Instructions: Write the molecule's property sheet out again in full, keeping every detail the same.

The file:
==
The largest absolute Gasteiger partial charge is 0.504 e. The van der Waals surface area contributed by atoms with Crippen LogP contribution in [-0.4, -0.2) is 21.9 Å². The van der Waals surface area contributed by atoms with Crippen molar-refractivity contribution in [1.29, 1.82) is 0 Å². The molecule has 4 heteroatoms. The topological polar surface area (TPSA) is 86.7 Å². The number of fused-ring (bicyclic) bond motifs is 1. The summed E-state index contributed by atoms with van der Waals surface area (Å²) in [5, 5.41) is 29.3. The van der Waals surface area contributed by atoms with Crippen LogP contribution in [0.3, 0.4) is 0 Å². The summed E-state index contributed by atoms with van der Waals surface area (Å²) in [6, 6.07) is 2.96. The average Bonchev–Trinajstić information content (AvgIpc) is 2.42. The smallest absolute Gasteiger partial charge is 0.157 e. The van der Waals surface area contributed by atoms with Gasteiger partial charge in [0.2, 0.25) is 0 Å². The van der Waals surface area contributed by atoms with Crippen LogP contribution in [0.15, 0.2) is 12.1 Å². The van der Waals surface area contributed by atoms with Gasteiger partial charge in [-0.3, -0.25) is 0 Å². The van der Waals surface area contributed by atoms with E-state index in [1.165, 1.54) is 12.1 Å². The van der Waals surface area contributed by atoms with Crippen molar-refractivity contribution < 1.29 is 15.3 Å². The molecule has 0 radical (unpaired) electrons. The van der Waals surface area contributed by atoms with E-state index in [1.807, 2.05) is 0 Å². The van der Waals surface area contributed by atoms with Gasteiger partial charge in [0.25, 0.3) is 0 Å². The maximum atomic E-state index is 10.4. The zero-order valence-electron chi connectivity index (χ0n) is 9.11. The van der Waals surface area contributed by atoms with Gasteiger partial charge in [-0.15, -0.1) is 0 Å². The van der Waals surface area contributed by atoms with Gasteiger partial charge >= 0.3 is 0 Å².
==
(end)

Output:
The largest absolute Gasteiger partial charge is 0.504 e. The van der Waals surface area contributed by atoms with Crippen LogP contribution in [-0.4, -0.2) is 21.9 Å². The van der Waals surface area contributed by atoms with Crippen molar-refractivity contribution in [1.29, 1.82) is 0 Å². The molecule has 4 heteroatoms. The topological polar surface area (TPSA) is 86.7 Å². The number of fused-ring (bicyclic) bond motifs is 1. The summed E-state index contributed by atoms with van der Waals surface area (Å²) in [5, 5.41) is 29.3. The van der Waals surface area contributed by atoms with Crippen LogP contribution in [0.3, 0.4) is 0 Å². The summed E-state index contributed by atoms with van der Waals surface area (Å²) in [6, 6.07) is 2.96. The average Bonchev–Trinajstić information content (AvgIpc) is 2.42. The smallest absolute Gasteiger partial charge is 0.157 e. The van der Waals surface area contributed by atoms with Gasteiger partial charge in [0.2, 0.25) is 0 Å². The van der Waals surface area contributed by atoms with Crippen LogP contribution in [0.15, 0.2) is 12.1 Å². The van der Waals surface area contributed by atoms with Gasteiger partial charge in [-0.3, -0.25) is 0 Å². The van der Waals surface area contributed by atoms with E-state index in [1.165, 1.54) is 12.1 Å². The van der Waals surface area contributed by atoms with Crippen molar-refractivity contribution < 1.29 is 15.3 Å². The molecule has 0 radical (unpaired) electrons. The van der Waals surface area contributed by atoms with E-state index in [1.807, 2.05) is 0 Å². The van der Waals surface area contributed by atoms with Gasteiger partial charge in [0.25, 0.3) is 0 Å². The maximum atomic E-state index is 10.4. The zero-order valence-electron chi connectivity index (χ0n) is 9.11. The van der Waals surface area contributed by atoms with Gasteiger partial charge in [-0.15, -0.1) is 0 Å². The van der Waals surface area contributed by atoms with Gasteiger partial charge >= 0.3 is 0 Å².